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Am Fam Physician. 2004;70(11):2210-2211

Despite concerns about potential damage to the baby and the maternal pelvic floor, use of instrumental vaginal delivery has been proposed as one strategy to decrease the rate of cesarean delivery. To assess the effects of instrumental vaginal delivery on subsequent pregnancies, Bahl and colleagues studied women who had undergone the procedure.

The authors studied 283 women who had an instrumental or cesarean delivery at full dilation at two British teaching hospitals. Inclusion criteria were instrumental vertex delivery of a live singleton after 37 weeks of gestation or cesarean delivery at full dilation. Study participants were surveyed by mail three years after delivery to obtain information about subsequent pregnancies and deliveries. The primary interest was the method of delivery in subsequent pregnancies. Other outcomes measured included subfertility, early pregnancy loss, preterm delivery, and fear of subsequent pregnancy. Responses from the 133 mothers who had instrumental vaginal delivery were compared with responses of the 150 mothers who had cesarean delivery.

Women who had a cesarean delivery reported greater difficulty conceiving than women who delivered vaginally. Overall, 67 percent of women in the cesarean group and 79 percent of women in the instrumental delivery group achieved a planned pregnancy within three years. Of the 91 women who did not plan a further pregnancy, 42 stated that they were sufficiently afraid of childbirth after instrumental or operative delivery to avoid a further pregnancy.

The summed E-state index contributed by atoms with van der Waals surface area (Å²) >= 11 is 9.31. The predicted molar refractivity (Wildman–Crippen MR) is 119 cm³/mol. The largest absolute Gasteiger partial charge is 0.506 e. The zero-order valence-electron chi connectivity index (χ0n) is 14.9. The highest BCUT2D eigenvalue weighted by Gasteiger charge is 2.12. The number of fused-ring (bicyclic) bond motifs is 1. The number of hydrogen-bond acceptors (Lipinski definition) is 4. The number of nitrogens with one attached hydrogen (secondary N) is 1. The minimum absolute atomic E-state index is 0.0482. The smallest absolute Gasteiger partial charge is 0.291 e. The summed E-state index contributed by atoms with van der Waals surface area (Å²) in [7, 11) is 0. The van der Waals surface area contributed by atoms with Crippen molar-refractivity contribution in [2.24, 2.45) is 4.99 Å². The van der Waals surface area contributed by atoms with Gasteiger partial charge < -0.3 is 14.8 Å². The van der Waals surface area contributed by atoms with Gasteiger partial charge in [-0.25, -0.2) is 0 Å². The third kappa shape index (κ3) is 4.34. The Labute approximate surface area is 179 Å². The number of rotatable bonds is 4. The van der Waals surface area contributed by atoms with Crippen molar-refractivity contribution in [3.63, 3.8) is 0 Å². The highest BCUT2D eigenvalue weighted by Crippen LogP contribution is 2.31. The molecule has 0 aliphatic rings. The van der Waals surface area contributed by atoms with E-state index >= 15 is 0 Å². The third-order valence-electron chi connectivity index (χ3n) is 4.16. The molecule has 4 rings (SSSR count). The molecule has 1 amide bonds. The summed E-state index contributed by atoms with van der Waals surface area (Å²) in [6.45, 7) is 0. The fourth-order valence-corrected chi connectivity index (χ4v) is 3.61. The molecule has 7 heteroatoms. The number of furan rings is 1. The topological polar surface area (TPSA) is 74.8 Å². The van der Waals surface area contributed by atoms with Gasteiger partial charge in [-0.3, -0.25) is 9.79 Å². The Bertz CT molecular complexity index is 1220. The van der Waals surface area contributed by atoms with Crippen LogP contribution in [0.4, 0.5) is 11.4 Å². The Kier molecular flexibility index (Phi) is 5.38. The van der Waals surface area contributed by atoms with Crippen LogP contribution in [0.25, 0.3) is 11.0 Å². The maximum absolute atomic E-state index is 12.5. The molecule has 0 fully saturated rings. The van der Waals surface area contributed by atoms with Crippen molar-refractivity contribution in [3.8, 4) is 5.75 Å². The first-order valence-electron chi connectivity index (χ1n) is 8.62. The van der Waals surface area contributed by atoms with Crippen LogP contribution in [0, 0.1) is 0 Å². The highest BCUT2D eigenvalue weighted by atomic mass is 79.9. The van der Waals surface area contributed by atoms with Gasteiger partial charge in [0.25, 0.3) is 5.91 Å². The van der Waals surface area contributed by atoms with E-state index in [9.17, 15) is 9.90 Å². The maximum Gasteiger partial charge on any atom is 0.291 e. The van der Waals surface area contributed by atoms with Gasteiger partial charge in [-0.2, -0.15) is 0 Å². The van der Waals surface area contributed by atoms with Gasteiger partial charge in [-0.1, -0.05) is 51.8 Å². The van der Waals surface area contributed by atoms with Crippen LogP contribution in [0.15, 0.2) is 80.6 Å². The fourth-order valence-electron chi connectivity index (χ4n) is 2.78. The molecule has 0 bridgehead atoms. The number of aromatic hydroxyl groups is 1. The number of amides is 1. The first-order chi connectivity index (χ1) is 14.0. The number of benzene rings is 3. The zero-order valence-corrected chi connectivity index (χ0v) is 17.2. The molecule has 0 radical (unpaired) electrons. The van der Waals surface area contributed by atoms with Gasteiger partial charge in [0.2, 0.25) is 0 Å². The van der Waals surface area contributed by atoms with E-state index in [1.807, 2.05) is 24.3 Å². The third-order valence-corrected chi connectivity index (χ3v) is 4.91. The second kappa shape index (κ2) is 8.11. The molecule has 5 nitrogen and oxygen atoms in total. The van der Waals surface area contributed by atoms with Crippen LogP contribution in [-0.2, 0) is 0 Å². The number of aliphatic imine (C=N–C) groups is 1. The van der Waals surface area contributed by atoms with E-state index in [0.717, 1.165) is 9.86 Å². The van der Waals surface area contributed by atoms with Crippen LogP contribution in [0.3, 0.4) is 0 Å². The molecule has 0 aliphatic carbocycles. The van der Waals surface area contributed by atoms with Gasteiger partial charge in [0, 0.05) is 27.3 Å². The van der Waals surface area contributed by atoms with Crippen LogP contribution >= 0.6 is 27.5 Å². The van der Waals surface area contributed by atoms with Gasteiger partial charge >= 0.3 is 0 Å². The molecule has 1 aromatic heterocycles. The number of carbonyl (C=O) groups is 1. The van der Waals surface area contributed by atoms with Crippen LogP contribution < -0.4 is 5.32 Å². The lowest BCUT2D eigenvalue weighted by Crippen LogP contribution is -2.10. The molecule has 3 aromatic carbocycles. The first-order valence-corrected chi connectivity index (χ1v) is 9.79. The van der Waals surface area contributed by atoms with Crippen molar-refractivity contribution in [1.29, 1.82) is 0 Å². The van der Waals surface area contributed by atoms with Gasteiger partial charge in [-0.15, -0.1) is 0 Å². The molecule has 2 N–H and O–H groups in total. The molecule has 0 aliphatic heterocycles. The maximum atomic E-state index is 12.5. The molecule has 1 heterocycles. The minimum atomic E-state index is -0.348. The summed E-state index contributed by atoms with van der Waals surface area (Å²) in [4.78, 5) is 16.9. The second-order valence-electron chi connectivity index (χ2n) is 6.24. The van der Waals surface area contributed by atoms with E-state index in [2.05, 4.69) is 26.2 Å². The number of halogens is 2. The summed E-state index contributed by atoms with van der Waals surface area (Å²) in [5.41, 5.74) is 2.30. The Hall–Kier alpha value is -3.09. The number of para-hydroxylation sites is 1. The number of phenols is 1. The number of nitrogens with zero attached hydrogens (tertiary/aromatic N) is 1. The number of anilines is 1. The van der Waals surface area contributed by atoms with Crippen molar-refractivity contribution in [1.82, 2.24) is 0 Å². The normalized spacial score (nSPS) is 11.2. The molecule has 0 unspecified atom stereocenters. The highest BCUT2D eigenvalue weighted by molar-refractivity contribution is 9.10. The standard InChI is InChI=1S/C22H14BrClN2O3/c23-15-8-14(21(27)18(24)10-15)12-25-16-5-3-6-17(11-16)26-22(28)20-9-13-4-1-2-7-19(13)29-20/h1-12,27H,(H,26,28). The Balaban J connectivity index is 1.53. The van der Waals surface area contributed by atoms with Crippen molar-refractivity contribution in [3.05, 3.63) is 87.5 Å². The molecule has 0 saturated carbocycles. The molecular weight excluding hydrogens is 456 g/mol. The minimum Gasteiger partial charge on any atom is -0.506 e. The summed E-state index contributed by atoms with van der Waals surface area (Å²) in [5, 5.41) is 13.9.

The two groups did not differ significantly in fear of subsequent childbirth. Women who had instrumental vaginal delivery were more likely than women who had cesarean delivery to attempt and succeed in vaginal birth in a subsequent pregnancy. Nevertheless, 94 percent of mothers who attempted vaginal birth following cesarean delivery were successful.

The authors conclude that fear of childbirth is common in women who have had instrumental or operative deliveries. This fear is sufficiently strong to cause a significant number of women to avoid further pregnancies. Of women who do have subsequent pregnancies, more women are likely to have a spontaneous vaginal birth delivery following an instrumental vaginal delivery than a cesarean delivery. However, the majority of women in both groups who attempt vaginal delivery in a subsequent pregnancy are successful. The authors call for increased efforts to achieve vaginal delivery in the first pregnancy, and for appropriate patient education and emotional counseling following instrumental or operative delivery to reduce negative concerns about childbirth.

editor’s note: I wonder how many more women feared subsequent childbirth but did not want to disclose their feelings to the investigators? Important questions to ask are: how frequently do women find the process of childbirth so unpleasant or frightening that they are unwilling to conceive again, and how do these emotions influence a woman’s relationship with her partner and her family? Besides great sadness that one of the most joyful experiences in life is instead a negative and distressing event, what other pathologies are created from the ramifications of an unpleasant childbirth experience? Family physicians have become aware of the need to screen for depression in new mothers. Perhaps we also should ask about the birth experience and be vigilant for a pervasive emotional pathology, especially in mothers who have operative or instrumental deliveries. The good news from this study is that such mothers are likely to achieve vaginal deliveries in subsequent pregnancies. However, we know little of the mother’s perspective of the experience. Childbirth is now a generally safe event; physicians and nurses should try to make the process as positive, emotionally and psychologically, as possible for everyone involved.—a.d.w.

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